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New York Identity Theft Laws

In an era where an individual's personal identifying information is of increasing importance and value, the prevalence of identity theft is logical, yet frightening at the same time. A person commits the most basic form of identity theft in New York when he or she "knowingly and with intent to defraud" assumes another person's identity and with that identity:

  • Obtains goods, money, property or services or uses credit or causes financial loss, or
  • Commits a class A misdemeanor or higher level crime.

The degree of the offense increases based on the value gained or lost, the types of crimes committed using the victim's identity, or any past identity theft convictions. Defendants commit second degree identity theft, for example, if: (1) the value gained or lost exceeds $500; (2) they commit a felony or act as an accessory to the commission of a felony; or (3) they have a prior third degree identity theft conviction within the past 5 years. For first degree identity theft, the value gained or lost must exceed $2,000, the associated crime must be a Class D felony or higher, or the defendant must have a prior second degree identity theft conviction within the past 5 years.

New York Identity Theft Laws At A Glance

For more information on New York's laws relating to New York identity theft laws, see chart below.

Code Section
Penalties and Sentences

Third Degree Identity Theft: This is a Class A misdemeanor punishable by up to 1 year in prison and a fine of up to $1,000 or up to double the value of the property subject to the crime.

Second Degree Identity Theft: This is a Class E felony punishable by up to 4 years in prison and a fine of up to $5,000 or up to double the value of the defendant's gain from the crime.

First Degree Identity Theft / Aggravated Identity Theft: These are Class D felonies punishable by up to 7 years in prison and a fine of up to $5,000 or up to double the value of the defendant's gain from the crime.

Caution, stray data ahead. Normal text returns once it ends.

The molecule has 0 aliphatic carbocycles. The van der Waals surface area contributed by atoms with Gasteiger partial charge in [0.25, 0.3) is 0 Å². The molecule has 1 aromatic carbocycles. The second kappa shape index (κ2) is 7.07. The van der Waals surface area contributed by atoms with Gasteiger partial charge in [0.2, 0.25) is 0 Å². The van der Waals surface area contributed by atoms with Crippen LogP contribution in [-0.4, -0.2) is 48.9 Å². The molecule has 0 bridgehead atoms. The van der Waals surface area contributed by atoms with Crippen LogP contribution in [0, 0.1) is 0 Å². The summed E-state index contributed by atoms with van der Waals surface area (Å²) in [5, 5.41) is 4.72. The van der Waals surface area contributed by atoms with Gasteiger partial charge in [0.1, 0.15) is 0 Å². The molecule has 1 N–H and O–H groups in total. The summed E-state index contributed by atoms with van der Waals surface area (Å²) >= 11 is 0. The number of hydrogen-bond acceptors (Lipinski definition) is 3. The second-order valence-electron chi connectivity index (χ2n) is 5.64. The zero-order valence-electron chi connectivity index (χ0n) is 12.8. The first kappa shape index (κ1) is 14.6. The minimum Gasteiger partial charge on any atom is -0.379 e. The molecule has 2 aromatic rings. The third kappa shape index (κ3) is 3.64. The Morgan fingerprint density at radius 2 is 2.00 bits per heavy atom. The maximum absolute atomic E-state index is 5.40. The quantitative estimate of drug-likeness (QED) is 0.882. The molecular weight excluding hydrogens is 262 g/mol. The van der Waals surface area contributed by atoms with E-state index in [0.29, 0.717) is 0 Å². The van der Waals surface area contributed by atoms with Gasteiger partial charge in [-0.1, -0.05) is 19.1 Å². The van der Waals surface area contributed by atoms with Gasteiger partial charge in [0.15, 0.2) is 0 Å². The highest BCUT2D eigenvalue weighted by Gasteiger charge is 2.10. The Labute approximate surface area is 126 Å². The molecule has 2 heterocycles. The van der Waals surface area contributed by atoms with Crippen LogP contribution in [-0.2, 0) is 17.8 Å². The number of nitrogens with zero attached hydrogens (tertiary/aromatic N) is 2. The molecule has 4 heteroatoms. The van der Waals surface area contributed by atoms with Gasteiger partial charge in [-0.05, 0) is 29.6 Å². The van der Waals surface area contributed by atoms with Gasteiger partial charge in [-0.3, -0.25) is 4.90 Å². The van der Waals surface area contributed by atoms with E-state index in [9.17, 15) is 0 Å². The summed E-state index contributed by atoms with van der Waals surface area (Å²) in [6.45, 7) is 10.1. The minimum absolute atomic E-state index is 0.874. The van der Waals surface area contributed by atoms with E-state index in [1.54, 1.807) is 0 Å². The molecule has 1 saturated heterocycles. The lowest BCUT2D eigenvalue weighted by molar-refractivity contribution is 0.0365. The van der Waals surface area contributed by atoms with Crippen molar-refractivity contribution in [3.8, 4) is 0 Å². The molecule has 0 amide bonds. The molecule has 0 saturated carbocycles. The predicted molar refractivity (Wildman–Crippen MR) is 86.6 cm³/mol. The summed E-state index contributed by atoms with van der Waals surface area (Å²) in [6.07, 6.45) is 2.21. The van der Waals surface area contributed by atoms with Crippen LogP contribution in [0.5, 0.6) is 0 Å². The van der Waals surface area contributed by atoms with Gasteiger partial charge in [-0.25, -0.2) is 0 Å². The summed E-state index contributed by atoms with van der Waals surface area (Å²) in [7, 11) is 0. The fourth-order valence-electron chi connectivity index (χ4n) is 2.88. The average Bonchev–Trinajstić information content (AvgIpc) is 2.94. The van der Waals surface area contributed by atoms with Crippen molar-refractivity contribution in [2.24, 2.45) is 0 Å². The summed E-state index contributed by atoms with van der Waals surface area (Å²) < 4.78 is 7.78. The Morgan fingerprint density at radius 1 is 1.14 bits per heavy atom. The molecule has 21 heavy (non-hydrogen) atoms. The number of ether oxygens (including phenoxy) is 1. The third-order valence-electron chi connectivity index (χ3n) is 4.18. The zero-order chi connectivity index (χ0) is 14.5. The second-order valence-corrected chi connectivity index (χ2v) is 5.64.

Defenses

Defenses to identity theft in New York apply where the Defendant:

  • Was less than 21 and the sole purpose was to purchase alcohol
  • Was less than 18 and the sole purpose was to purchase tobacco products
  • Used or possessed another's personal identifying or identification information for the sole purpose of gaining access to a place with age restrictions

Note: State laws are always subject to change through the passage of new legislation, rulings in the higher courts (including federal decisions), ballot initiatives, and other means. While we strive to provide the most current information available, please consult an attorney or conduct your own legal research to verify the state law(s) you are researching.

New York Identity Theft Laws: Additional Resources

For additional information and resources related to New York identity theft laws, see the links below:

Have You Been Charged With Identity Theft In New York? Get A Free Initial Case Evaluation

As you can see, one of the most important elements of identity theft in New York is the "intent to defraud" which can be difficult for the prosecution to prove. Ultimately, if you're facing identity theft charges your case will be determined by the evidence that is admitted at trial. Criminal defense attorneys are experts in evaluating evidence, whether favorable or not, and shaping it to your advantage. Get in touch with one today and receive a free initial case review.

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